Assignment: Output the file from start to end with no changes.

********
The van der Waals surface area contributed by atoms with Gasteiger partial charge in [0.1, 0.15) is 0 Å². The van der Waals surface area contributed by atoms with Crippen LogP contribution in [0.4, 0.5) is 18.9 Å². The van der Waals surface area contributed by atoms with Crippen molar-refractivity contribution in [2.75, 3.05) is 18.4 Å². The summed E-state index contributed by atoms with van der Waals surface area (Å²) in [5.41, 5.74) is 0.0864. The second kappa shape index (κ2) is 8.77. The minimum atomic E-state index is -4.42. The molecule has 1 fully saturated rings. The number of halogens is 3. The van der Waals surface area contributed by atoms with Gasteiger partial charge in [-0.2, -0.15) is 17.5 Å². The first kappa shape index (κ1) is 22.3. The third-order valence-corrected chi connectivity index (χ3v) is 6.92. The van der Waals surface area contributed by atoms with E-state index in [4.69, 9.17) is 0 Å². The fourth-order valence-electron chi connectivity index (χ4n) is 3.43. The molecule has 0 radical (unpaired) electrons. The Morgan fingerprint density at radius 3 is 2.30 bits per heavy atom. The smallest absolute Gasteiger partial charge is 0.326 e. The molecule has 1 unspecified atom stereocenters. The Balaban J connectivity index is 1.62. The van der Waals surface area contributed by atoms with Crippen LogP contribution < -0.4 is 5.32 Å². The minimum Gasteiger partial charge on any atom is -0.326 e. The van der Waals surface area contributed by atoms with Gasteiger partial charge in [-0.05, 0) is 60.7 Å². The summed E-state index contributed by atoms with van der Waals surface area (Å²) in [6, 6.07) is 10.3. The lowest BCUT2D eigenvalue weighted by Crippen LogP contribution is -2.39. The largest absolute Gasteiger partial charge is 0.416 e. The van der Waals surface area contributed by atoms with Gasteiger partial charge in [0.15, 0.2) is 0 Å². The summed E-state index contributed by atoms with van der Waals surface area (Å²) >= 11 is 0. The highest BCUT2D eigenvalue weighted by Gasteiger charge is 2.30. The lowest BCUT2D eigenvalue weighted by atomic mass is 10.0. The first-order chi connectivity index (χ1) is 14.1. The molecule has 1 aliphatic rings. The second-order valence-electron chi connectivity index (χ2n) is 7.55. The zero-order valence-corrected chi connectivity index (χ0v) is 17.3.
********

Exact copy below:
The van der Waals surface area contributed by atoms with Gasteiger partial charge in [0.1, 0.15) is 0 Å². The van der Waals surface area contributed by atoms with Crippen LogP contribution in [0.4, 0.5) is 18.9 Å². The van der Waals surface area contributed by atoms with Crippen molar-refractivity contribution in [2.75, 3.05) is 18.4 Å². The summed E-state index contributed by atoms with van der Waals surface area (Å²) in [5.41, 5.74) is 0.0864. The second kappa shape index (κ2) is 8.77. The minimum atomic E-state index is -4.42. The molecule has 1 fully saturated rings. The number of halogens is 3. The van der Waals surface area contributed by atoms with Gasteiger partial charge in [-0.2, -0.15) is 17.5 Å². The first kappa shape index (κ1) is 22.3. The third-order valence-corrected chi connectivity index (χ3v) is 6.92. The van der Waals surface area contributed by atoms with E-state index in [4.69, 9.17) is 0 Å². The fourth-order valence-electron chi connectivity index (χ4n) is 3.43. The molecule has 0 radical (unpaired) electrons. The Morgan fingerprint density at radius 3 is 2.30 bits per heavy atom. The smallest absolute Gasteiger partial charge is 0.326 e. The molecule has 1 unspecified atom stereocenters. The Balaban J connectivity index is 1.62. The van der Waals surface area contributed by atoms with Crippen LogP contribution < -0.4 is 5.32 Å². The minimum Gasteiger partial charge on any atom is -0.326 e. The van der Waals surface area contributed by atoms with Gasteiger partial charge in [-0.05, 0) is 60.7 Å². The summed E-state index contributed by atoms with van der Waals surface area (Å²) in [6, 6.07) is 10.3. The lowest BCUT2D eigenvalue weighted by Crippen LogP contribution is -2.39. The largest absolute Gasteiger partial charge is 0.416 e. The van der Waals surface area contributed by atoms with Gasteiger partial charge in [0.15, 0.2) is 0 Å². The summed E-state index contributed by atoms with van der Waals surface area (Å²) >= 11 is 0. The highest BCUT2D eigenvalue weighted by Gasteiger charge is 2.30. The lowest BCUT2D eigenvalue weighted by atomic mass is 10.0. The first-order chi connectivity index (χ1) is 14.1. The molecule has 1 aliphatic rings. The second-order valence-electron chi connectivity index (χ2n) is 7.55. The zero-order valence-corrected chi connectivity index (χ0v) is 17.3.